Sometimes what looks like a picture of peace is a symptom of war, or military occupation. What could be more like a picture of peace than a group of Israeli volunteers taking a break in the olive grove of a Palestinian family who have prepared lunch for their guests who have given up their Sabbath to help with the olive harvest? Representations of peace have a limited iconography to draw on: the dove, olive branches, lions lying down with lambs, mothers with children, and pastoral scenes in general. So, surely all the right buttons are being pressed in this picture of Israelis and Palestinians sharing a meal cooked on an open fire under olive trees. Surely this is peace?
No, it isn’t, because the photograph doesn’t tell the story of how this group of Israelis came to the land of the West Bank village of Jayyous on this late summer day. It doesn’t tell the story of how the Israeli separation wall cut off the villagers of Jayyous from most of their land, and how those villages have to obtain permits from the occupation authorities to pass through the two agricultural gates in the wall which are opened and closed by the army. It doesn’t show the map of how that security wall departs from the green line marking the 1949 armistice line between Israel and the West Bank, such that it wraps a noose around the Palestinian town of Qalqilya and zig-zags crazily by Jayyous that lies nearby. Nor does it tell the story of the Eyal checkpoint through which Palestinians from Qalqilya with permits may pass to work in Israel if they are prepared to get there by 4 am, be patient, and subject themselves to the rigorous security checks. That is a story told by Machsomwatch and its members.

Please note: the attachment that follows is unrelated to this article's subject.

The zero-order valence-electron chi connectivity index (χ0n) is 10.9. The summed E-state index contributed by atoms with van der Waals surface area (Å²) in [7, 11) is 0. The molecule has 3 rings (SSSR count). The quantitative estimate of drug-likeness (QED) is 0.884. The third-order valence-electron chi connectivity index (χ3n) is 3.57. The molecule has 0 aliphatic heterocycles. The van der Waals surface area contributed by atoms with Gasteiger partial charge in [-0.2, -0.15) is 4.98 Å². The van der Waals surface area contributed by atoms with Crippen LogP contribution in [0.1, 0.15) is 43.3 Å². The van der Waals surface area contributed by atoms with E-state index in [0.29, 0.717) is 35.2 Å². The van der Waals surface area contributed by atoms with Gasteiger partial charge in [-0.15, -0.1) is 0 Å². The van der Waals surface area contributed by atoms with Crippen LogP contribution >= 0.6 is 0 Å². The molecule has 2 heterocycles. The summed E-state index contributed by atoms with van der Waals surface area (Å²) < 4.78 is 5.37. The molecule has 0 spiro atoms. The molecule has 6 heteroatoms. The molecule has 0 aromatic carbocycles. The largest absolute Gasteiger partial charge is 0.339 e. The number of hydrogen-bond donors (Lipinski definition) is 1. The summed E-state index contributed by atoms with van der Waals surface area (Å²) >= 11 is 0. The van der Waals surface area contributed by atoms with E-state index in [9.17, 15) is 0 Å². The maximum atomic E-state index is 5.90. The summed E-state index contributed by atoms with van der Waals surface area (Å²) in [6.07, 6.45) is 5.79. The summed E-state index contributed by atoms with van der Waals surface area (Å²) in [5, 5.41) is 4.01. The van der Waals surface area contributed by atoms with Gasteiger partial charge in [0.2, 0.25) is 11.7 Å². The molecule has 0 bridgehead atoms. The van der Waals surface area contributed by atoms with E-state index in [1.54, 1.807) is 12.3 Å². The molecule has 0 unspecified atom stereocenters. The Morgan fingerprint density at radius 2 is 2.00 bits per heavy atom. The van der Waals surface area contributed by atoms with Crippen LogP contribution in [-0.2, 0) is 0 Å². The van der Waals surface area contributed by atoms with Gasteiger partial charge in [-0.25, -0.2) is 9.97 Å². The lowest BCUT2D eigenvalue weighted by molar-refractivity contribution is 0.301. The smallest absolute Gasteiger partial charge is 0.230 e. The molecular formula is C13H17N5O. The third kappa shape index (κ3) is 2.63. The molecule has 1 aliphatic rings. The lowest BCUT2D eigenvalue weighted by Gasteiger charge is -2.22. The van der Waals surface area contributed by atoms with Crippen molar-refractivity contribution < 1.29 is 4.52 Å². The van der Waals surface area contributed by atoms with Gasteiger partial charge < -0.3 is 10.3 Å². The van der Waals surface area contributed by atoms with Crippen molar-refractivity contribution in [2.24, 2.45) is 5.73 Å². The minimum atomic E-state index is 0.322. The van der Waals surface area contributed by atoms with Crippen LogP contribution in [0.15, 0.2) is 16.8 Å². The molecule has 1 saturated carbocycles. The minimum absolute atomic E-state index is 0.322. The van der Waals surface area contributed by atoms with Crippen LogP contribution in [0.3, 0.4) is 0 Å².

Yet, the photograph and the event are both pictures of peace in another way. The Israelis (and some overseas visitors) have found a small, practical way to compensate their Palestinian neighbours for the damage to their lives and livelihoods caused by the separation wall, through an organization called the Olive Harvest Coalition. And the Palestinians of Jayyous have been willing to accept such help from citizens of the state that creates such harsh facts on their ground who had come in place of all those family members and other villagers who do not have permits to cross through the wall. As we spent our day picking olives and taking breaks for food and hot, sweet tea, working under the patient supervision of Ali who had to stretch his Hebrew to direct us, it was hard not to feel peaceful. No doubt there are plenty of Israelis who would think it dangerous for us to put ourselves in the hands of Palestinians, but the only danger was the perilous ride on the overcrowded tractor and trailer. In the midst of all this seemingly intractable conflict between two nations, a dozen or so Israelis could be the guests of Ali, his wife and son for a day, without mutual suspicion, or anxiety, or fear. It was so peaceful that not even we Israelis found anything to argue about. Maybe one day Ali and his neighbours will run a service offering fun days out for Tel Aviv families to experience the olive harvest in Jayyous. But there’s a wall that has come down first.